Parks College Hosts the 2017 Gateway to Space Conference, Receives Award
October 13, 2016
Aerospace & Mechanical Engineering, Parks College News, Research
The St. Louis Space Frontier, the local chapter of the National Space Society, held their annual Gateway to Space conference at Saint Louis University’s Parks College of Engineering, Aviation and Technology on Saturday, October 8, 2017. Attendees spent the day learning about topics in line with the National Space Society’s mission of promoting “people living and working in thriving communities beyond the Earth, and the use of the vast resources of space for the dramatic betterment of humanity.”
The conference hosted the keynote speaker Brian Stofiel, an entrepreneur in the aerospace engineering industry, who discussed his most recent projects with satellite orbital launch systems and encouraged those working in space technologies to continue to innovate. Other presentation topics ranged from “The Role of Bioreactors in Space Farms” to “Additive Manufacturing in Aerospace.” Parks College students also presented at the conference. Nicholas Mercadante, Cody Chlanda, and Kate Clements presented “Undergraduate-Led CubeSat Development” where they shared their achievements and challenges in the Space Systems Research Laboratory. Aris Simsarian, Nicholas Hunsaker, Michael Blaser, and Max Pittman presented about their work with the Rocket Propulsion Laboratory.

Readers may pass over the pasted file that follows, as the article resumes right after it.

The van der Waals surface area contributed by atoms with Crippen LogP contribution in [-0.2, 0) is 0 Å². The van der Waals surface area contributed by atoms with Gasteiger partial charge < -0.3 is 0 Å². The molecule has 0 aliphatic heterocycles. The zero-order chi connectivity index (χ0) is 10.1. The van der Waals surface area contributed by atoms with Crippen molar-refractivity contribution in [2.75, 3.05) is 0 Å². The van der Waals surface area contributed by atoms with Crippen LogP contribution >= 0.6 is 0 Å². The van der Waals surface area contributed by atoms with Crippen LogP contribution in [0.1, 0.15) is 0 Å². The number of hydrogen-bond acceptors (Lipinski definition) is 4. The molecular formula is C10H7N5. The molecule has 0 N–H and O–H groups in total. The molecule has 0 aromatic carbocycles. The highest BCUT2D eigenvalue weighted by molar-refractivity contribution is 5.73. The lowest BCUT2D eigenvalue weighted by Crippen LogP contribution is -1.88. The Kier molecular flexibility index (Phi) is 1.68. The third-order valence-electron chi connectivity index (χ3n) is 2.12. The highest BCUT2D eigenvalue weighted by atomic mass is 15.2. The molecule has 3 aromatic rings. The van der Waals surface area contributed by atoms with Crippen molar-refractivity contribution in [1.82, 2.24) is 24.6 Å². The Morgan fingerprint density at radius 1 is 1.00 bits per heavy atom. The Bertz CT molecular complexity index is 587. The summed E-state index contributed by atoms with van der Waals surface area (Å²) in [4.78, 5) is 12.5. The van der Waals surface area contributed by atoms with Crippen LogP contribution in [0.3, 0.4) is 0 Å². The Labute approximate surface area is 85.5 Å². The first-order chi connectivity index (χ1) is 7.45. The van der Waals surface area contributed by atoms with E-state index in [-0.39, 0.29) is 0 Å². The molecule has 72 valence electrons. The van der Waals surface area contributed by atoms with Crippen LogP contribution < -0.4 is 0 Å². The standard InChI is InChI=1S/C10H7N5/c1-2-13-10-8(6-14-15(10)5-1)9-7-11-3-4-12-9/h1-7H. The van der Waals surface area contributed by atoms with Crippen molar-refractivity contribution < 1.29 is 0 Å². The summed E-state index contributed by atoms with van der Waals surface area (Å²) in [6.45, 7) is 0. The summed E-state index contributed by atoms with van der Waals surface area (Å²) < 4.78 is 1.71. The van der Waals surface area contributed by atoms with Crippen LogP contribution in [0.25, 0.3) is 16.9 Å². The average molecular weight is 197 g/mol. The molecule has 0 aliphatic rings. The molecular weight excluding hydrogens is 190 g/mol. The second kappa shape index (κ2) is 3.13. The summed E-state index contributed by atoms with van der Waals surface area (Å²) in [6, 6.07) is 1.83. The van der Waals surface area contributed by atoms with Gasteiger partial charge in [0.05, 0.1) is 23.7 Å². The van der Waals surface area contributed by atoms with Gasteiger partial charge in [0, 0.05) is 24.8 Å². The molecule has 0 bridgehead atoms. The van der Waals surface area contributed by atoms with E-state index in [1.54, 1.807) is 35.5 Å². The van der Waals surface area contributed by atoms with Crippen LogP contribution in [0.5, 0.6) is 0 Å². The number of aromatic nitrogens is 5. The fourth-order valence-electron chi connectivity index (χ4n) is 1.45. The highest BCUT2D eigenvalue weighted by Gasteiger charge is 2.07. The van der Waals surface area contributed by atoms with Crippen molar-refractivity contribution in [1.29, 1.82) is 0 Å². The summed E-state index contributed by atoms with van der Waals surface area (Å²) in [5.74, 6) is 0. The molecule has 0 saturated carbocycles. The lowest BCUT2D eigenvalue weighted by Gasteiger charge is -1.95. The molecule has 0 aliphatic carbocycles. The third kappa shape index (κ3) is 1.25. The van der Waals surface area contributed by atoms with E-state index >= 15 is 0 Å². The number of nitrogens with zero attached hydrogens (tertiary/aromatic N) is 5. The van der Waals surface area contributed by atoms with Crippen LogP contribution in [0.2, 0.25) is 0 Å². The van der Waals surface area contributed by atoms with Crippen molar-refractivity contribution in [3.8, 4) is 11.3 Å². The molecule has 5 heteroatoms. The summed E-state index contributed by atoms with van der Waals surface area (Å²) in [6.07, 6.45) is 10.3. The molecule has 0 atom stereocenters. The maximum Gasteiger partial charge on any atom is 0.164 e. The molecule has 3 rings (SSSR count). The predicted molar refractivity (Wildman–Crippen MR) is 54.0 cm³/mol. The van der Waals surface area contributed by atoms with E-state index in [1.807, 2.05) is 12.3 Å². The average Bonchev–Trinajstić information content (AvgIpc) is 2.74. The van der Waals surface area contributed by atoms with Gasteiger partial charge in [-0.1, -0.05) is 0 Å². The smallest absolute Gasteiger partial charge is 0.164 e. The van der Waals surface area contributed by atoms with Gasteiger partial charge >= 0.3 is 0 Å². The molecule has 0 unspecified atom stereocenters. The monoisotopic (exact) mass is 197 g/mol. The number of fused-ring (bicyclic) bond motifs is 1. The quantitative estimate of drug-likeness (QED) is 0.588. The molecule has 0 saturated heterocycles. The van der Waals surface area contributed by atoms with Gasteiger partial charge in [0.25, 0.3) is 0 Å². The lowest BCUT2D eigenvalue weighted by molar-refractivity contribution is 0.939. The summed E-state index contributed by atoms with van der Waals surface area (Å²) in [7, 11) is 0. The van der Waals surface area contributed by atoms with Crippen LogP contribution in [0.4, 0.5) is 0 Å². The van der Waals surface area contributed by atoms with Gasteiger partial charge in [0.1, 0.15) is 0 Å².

In 2014, the St. Louis Space Frontier started a tradition of giving the Gateway to Space award to St. Louis people and organizations that have impacted Space Exploration. This year, the organizational award was given to Parks College. Christine Nobbe, the Conference Chair and St. Louis Space Frontier Treasurer, explained that they chose to honor Parks College “for its historic contribution to aerospace engineering… Parks College has graduated many students who went on to contribute significantly to Space Exploration.”
Jim Merriman of the St. Louis Space Frontier, who studied aerospace engineering at Parks College in 1968, presented the award to Dr. Riyadh Hindi, Parks College Associate Dean of Graduate Programs and Research. “I believe the education I received from Parks helped me to get my job as an assistant engineer at McDonnell Douglas in 1977 where I saw them building the Aft Propulsion System for the Space Shuttle Orbiter,” Merriman shared with the audience. “Besides graduating Gene Kranz, Parks College also graduated Kelly Beck who became a flight director for the International Space Station. Other graduates have also worked on Space projects. For these reasons, I and the other members of the St. Louis Space Frontier believe Parks College of Engineering, Aviation and Technology is deserving of this Gateway to Space award.”